Friday, February 14, 2014

I'm A Rock Star, Baby.

This whole rock and roll lifestyle thing isn't all glitter and glamor and unbridled debauchery.

Sometimes there is also pizza.

Last Saturday we had our second big show at Tupelo Music Hall. It was a noon show and we were scheduled to begin loading in and setting up equipment at 10 a.m., so naturally I went to bed nice and early Friday night and slept for almost 30 seconds before my wife developed some sort of Exorcist-style stomach bug that had her spectacularly sick for the rest of the night.

At 8:30, well rested from a night of tending to my sick wife, I loaded all my drums into my rock-n-roll, heavy metal Toyota Camry and headed to the show.

Setting up for a show is easy if you're a bassist like Joe. You stroll in with a bass and an amp, plug in and you're all set.
A rare glimpse of Joe setting up.

Being a drummer requires lugging endless loads of heavy equipment all over the place, setting it up, adjusting it, fixing it, and then hitting each drum 6,000 times so the sound guy can make sure that each thump of the bass drum is loud enough to make people in the front row lose control of their bladders.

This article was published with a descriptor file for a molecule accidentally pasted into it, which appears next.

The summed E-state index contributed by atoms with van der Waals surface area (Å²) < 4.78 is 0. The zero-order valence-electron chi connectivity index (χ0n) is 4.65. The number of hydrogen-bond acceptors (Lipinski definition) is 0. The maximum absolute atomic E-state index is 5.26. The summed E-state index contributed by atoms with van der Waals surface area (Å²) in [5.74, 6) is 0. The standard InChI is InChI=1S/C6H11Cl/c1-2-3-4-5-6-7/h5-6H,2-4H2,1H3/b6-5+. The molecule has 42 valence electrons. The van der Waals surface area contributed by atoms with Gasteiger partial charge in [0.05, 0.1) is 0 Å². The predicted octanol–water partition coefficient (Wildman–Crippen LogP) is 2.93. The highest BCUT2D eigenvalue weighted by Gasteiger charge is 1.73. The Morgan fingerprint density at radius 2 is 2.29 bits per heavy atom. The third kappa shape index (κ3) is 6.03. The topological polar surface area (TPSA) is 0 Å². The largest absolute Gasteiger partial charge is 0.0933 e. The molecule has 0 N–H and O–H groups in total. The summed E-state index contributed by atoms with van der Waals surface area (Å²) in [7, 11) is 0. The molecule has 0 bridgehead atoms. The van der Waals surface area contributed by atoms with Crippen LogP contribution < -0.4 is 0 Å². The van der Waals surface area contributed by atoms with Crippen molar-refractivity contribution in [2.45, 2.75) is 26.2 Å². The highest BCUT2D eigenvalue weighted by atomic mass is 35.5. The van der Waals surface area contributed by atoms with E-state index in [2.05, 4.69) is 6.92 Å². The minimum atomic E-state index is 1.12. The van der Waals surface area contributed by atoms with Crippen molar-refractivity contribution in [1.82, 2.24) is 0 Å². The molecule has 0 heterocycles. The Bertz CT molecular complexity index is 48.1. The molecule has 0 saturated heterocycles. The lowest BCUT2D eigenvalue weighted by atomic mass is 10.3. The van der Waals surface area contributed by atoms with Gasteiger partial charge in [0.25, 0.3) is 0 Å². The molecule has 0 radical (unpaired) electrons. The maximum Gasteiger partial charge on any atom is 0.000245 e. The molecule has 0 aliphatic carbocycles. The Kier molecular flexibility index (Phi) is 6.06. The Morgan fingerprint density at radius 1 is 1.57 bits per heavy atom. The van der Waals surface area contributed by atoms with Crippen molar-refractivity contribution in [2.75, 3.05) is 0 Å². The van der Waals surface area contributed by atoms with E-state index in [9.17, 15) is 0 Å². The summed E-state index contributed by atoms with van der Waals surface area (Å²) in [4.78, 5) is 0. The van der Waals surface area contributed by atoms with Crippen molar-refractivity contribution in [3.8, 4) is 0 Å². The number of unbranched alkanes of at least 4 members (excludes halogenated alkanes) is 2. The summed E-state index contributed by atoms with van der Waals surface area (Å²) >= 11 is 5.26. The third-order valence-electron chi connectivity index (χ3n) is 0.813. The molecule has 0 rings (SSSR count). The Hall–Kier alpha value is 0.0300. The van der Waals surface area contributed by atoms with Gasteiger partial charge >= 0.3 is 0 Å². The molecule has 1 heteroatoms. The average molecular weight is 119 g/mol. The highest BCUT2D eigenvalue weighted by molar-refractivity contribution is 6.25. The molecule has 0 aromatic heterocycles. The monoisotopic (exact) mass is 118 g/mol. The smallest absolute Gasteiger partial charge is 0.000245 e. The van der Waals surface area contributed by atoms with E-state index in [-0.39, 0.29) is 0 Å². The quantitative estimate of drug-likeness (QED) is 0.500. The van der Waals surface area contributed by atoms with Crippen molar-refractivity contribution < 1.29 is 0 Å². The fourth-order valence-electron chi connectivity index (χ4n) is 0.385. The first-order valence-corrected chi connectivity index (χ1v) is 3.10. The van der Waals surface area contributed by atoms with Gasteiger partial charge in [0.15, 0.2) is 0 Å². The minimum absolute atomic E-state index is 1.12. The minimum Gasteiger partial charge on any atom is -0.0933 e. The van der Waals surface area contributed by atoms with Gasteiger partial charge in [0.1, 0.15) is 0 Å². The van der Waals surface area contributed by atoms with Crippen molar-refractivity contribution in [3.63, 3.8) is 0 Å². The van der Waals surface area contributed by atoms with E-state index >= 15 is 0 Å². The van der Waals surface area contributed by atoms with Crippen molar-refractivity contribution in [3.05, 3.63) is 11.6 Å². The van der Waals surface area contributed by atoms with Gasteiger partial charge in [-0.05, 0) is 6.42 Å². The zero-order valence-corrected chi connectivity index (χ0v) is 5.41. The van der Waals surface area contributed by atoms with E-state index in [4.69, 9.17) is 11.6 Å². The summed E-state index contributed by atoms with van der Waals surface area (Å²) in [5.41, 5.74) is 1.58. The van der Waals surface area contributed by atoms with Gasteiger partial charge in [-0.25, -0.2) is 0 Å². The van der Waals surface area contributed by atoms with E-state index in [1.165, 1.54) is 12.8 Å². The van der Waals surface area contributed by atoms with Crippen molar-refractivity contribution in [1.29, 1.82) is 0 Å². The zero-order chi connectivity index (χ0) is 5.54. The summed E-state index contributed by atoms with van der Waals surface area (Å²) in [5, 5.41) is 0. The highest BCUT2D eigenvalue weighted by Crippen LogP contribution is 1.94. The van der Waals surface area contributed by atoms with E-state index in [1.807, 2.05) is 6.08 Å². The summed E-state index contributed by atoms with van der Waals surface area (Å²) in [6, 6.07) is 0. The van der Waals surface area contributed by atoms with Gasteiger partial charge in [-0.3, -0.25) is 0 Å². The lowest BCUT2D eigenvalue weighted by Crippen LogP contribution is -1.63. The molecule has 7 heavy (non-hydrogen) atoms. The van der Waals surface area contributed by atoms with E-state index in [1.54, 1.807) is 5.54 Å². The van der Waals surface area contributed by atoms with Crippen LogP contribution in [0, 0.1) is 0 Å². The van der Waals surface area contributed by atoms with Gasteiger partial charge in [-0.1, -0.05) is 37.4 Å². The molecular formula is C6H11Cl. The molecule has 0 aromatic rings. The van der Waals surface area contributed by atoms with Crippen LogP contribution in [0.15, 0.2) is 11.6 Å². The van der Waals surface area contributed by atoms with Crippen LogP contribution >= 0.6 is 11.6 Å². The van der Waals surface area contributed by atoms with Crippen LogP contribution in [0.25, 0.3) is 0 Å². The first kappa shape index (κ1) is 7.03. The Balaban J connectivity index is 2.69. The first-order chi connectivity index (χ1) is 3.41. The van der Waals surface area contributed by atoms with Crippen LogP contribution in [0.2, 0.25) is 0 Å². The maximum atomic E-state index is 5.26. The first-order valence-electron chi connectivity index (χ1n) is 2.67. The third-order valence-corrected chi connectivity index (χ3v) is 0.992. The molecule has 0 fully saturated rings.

Personally, I don't enjoy all that lugging and setting up stuff. It reminds me too much of work. So, rather than spend my valuable time doing my own work, I grabbed Noelle's daughter, Isabelle and asked her if she was interested in a high profile career in the music business as a roadie. I talked it up and explained that being a roadie is sort of a short cut to fame and fortune. "Beyonce was a roadie for Iron Maiden," I explained. "And look at her now."

Isabelle was thrilled with the opportunity I was affording her. In an effort to help her gain some valuable life-experience, I allowed her to haul all my equipment from my car and set it all up for me. Because I care about children.

Isabelle has a bright future as a roadie. Please note that Joe is already set up and is sitting there playing while Isabelle hauls my heavy drums all over the place. I am back-stage in the drummer jacuzzi. Steve is showing off his posterior for the camera.

Isabelle adjusts my drums as Joe pretends he's practicing. We all know that he's so good he doesn't need to practice. I am back-stage getting a massage. Steve continues to display his back-side to the camera.

After Isabelle finally got my drums set up the way I like them she told Noelle that she didn't want to be a rock star anymore. She explained that she wanted to be something fun and exciting. Like an accountant. Noelle, naturally, was heartbroken.

Isabelle breaks the news to Noelle. Joe has now settled in with another cup of coffee. I am backstage getting a foot-rub and Steve has moved his derriere to another part of the stage. 

Soon, the doors opened and people started filing in. That's when Steve announced that he had a few new songs that we had never played before that he had added to the set list. I was unfazed, as Steve does this at every show. Joe didn't even hear Steve's announcement, because he was slurping his coffee. Plus, he's so good, he can play new material while slurping coffee.